superiority deserted him. The blow was so unexpected that he was for
once staggered and off his guard. His hand was shaking, as with an oath
he snatched up the photographs. It was his own handwriting that met his
eye, and Mrs. Marteen had not exaggerated when she had designated the
letters as a "series of the first importance." With the shock of
recognition came doubt of his own senses. Mrs. Martin Marteen
blackmailing him? Preposterous! His eyes sought the lady's face. She was
quite calm and self-possessed.

"I need not point out to you, Mr. Gard, the desirability of adding these
to your collection. These letters give clear information concerning the
value to you of the Texas properties mentioned, which are now about to
pass into the possession of your emissaries if all goes well. Of course,
if these letters were placed in the hands of those most interested it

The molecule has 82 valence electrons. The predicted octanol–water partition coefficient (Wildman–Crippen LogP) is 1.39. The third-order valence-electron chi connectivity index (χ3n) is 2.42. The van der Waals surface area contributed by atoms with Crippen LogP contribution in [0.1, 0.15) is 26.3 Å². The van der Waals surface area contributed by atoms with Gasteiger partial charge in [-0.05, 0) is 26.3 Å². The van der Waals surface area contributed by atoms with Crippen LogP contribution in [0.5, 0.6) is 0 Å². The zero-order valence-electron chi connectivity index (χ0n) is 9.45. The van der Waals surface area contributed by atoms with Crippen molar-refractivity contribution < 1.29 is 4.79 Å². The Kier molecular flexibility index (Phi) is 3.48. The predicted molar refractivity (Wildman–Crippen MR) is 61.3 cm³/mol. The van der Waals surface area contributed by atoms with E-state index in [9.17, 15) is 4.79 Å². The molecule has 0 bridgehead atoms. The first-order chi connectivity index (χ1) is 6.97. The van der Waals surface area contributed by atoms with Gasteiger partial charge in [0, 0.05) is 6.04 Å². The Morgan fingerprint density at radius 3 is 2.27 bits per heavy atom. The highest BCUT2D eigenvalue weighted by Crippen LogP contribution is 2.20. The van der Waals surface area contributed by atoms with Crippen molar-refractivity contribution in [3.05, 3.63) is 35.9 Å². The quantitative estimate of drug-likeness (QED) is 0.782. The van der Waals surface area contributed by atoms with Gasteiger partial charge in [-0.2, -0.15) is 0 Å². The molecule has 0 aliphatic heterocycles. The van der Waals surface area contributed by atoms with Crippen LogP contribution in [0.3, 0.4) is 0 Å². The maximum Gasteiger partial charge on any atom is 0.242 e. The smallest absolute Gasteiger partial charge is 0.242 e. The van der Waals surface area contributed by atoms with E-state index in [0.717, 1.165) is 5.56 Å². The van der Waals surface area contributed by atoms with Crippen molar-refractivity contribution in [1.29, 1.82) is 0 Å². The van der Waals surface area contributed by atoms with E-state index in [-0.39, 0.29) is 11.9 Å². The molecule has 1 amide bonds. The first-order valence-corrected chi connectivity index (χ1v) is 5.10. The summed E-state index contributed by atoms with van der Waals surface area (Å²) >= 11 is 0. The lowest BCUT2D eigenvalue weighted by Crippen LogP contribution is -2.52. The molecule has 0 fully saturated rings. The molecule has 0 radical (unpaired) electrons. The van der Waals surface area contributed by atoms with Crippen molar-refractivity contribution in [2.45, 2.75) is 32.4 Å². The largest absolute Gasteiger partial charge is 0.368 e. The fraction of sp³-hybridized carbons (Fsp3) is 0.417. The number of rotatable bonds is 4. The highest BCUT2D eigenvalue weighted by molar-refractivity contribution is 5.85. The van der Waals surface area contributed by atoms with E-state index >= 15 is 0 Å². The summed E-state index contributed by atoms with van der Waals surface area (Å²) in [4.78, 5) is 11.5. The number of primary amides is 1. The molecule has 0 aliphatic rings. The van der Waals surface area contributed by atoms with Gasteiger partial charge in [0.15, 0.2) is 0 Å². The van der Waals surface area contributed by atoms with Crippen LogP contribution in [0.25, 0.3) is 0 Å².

would cause you to make your purchase at a vastly higher figure; it
might prevent the transaction altogether. But far more important than
that, they conclusively prove that your company _is_ a monopoly framed
in the restraint of trade--proof that will be a body blow to your
defense if the threatened action of the federal authorities takes place.

"Of course," continued Mrs. Marteen, as Gard uttered a suppressed oath,
"you couldn't foresee a year ago what future conditions would make the
writing of those letters a very dangerous thing; otherwise you would
have conducted your business by word of mouth. Believe me, I do not
underrate your genius."

He laid his hands roughly upon the photographs. "I have a mind to have
you arrested this instant," he snarled.

"But you won't," she added--"not while you don't know where the
originals are. It means too much to you. The slightest menacing move
toward me would be fatal to your interests. I don't wish you any harm,
Mr. Gard; I simply want money."

In spite of his perturbation, amazement held him silent. If a shining
angel with harp and halo had confronted him with a proposition to rob a
church, the situation could not have astonished him more. She gave him
time to recover.

"Of course you must readjust your concepts, particularly as to me. You
thought me a rich woman--well, I'm not. I've about twenty-five thousand
dollars left, and a few--resources. My expenses this season will be